Kevin Trudeau sentenced to 10 years in prison over book, TV claims

Kevin Trudeau's informercial-like TV spots about his book "The Weight Loss Cure 'They' Don't Want You To Know About" got him in trouble.
(Alliance Publishing Group)

Kevin Trudeau, the television pitchman who has been both successful and suspect, was sentenced to 10 years in prison Monday for making false claims, Reuters reports.

Trudeau was found found guilty of criminal contempt in November in Chicago.

The claims in question were made in Trudeau’s book “The Weight Loss Cure ‘They’ Don’t Want You To Know About” and the television spots that promoted it.

In sentencing Trudeau, Judge Ronald Guzman said, “He is deceitful to the very core, and that type of conduct simply cannot stand.” Over several years, Trudeau had repeatedly been cited for violating court orders.


Trudeau had gotten into trouble with federal officials for infomercials marketing remedies for AIDS, hair loss, memory loss and obesity. He paid $2 million in a 2004 settlement with the Federal Trade Commission and agreed to stop advertising products with infomercials.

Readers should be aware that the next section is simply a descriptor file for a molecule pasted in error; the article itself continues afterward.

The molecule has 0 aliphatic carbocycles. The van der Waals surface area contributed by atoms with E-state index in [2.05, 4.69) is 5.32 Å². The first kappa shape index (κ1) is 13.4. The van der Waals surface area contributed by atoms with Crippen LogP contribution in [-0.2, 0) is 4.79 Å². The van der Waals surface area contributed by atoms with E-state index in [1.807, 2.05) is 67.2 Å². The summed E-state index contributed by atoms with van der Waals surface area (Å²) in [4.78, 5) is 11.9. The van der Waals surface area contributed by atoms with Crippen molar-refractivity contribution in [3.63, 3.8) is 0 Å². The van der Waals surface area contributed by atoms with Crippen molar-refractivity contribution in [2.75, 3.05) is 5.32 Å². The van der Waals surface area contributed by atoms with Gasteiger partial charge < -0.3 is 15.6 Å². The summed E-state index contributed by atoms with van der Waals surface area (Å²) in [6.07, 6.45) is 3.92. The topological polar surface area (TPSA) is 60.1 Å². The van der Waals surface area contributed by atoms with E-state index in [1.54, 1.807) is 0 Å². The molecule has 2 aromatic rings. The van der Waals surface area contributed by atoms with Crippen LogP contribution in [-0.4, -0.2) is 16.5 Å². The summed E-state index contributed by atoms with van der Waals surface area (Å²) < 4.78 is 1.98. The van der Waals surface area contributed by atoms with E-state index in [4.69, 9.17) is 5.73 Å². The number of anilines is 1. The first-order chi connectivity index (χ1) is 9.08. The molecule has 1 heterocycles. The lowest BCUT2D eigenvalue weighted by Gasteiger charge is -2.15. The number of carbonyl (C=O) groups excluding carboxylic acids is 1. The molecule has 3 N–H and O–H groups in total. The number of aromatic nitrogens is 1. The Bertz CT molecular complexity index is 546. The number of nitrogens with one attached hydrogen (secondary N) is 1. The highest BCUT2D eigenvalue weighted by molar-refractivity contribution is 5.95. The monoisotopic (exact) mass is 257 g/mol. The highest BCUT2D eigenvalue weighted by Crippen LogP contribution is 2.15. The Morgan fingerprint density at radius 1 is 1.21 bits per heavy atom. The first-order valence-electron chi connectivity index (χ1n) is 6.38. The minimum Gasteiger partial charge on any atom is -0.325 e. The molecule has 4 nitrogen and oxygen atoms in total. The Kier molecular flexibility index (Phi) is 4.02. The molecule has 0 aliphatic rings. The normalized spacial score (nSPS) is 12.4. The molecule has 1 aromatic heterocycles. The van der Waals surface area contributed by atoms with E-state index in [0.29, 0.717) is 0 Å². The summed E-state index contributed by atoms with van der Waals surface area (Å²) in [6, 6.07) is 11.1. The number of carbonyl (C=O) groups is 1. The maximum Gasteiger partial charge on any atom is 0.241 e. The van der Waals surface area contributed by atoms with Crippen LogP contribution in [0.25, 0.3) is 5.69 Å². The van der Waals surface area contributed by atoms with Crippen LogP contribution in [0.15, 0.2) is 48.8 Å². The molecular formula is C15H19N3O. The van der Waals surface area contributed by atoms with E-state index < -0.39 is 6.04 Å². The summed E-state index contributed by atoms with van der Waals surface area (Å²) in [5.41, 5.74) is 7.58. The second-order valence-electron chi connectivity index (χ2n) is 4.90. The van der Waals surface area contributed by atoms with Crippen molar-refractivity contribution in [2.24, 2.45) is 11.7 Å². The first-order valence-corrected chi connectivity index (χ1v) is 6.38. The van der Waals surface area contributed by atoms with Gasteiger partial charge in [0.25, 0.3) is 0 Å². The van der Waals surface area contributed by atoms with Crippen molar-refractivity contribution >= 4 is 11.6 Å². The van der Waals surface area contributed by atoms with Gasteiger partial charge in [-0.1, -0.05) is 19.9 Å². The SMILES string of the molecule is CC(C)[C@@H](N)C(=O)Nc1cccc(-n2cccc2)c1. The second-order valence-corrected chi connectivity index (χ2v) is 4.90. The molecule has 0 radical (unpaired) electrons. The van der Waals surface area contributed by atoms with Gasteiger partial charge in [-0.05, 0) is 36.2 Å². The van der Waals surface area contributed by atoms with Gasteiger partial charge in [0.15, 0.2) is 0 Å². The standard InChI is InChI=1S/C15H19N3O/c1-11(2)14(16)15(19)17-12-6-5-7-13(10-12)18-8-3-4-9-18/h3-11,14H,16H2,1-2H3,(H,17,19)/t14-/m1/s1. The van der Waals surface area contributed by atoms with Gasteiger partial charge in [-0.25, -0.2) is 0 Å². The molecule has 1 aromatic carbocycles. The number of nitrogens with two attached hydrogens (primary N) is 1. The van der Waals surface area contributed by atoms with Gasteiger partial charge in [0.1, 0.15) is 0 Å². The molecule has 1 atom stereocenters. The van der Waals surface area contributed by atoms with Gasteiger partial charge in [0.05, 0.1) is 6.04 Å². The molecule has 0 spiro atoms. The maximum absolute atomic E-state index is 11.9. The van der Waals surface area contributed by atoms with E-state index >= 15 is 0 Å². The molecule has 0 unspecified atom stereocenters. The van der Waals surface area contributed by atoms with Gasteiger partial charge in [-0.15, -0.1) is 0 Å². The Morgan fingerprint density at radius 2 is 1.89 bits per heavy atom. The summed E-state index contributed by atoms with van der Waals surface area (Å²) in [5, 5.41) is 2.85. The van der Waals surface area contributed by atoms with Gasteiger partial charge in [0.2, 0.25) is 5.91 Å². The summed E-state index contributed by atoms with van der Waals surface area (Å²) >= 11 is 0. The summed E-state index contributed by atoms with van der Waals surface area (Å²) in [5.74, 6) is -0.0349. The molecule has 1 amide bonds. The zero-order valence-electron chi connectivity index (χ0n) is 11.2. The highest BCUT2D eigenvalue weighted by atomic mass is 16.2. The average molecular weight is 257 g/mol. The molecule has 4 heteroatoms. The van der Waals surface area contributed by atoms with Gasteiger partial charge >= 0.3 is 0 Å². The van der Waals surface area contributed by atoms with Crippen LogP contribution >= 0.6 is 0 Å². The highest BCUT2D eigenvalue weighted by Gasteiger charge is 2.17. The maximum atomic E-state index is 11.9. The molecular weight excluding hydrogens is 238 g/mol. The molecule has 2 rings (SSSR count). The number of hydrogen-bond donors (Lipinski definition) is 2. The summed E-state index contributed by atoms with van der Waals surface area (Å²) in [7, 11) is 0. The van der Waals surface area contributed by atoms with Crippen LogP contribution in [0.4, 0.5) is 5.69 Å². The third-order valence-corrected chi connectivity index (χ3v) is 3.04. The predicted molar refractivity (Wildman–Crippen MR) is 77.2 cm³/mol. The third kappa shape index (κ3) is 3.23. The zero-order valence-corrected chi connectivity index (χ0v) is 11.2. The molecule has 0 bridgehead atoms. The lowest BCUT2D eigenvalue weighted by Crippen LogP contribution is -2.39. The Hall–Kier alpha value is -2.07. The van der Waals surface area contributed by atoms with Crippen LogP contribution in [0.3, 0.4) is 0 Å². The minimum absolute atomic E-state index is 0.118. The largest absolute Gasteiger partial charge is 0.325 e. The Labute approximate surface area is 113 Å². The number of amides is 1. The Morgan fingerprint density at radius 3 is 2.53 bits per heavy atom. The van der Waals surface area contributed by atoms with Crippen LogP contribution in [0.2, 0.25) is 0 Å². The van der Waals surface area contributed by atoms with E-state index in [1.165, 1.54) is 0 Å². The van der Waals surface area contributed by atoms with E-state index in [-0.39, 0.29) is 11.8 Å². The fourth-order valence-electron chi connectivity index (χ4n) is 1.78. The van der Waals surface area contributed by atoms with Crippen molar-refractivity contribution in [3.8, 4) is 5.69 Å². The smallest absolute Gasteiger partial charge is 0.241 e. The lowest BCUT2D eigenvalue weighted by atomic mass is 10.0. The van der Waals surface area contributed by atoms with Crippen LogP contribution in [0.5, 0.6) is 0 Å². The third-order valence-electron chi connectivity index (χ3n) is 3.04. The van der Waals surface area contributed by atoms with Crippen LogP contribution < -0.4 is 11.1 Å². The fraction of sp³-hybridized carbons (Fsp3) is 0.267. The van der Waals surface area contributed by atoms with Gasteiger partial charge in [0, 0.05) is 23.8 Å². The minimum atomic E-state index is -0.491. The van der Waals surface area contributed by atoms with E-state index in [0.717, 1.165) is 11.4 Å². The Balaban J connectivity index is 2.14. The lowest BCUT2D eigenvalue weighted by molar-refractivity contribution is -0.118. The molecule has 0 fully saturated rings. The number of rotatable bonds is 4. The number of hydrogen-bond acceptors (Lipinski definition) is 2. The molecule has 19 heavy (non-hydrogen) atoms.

Trudeau did appear in infomercial-like television spots for “The Weight Loss Cure ‘They’ Don’t Want You To Know About,” but his attorney argued that everything he said appeared in the book, so he hadn’t violated his agreement. He also argued that Trudeau’s claims had been stated as opinion and should be protected by free speech. The jury found against him.

NPR reported, “In a series of infomercials, Trudeau claimed the book revealed a ‘miracle substance’ discovered in the 1950s and kept secret by food companies and the government that allows people to eat anything, not exercise and not gain weight. In fact, the book prescribed daily exercise and a 500-calorie-a-day diet.”

The infomercials, made in 2006-07, aired about 32,000 times.


During sentencing, Trudeau’s attorney Thomas Kirsch argued that his client should receive a lenient, 21-month sentence because the case was not about fraudulent claims within the book, and because, Reuters reported, “the amount of the fraud to the individual was small because they didn’t wipe out anyone’s life savings.”

The book, which retailed new for $24.95, can now be found at online used booksellers for as little as $1.99


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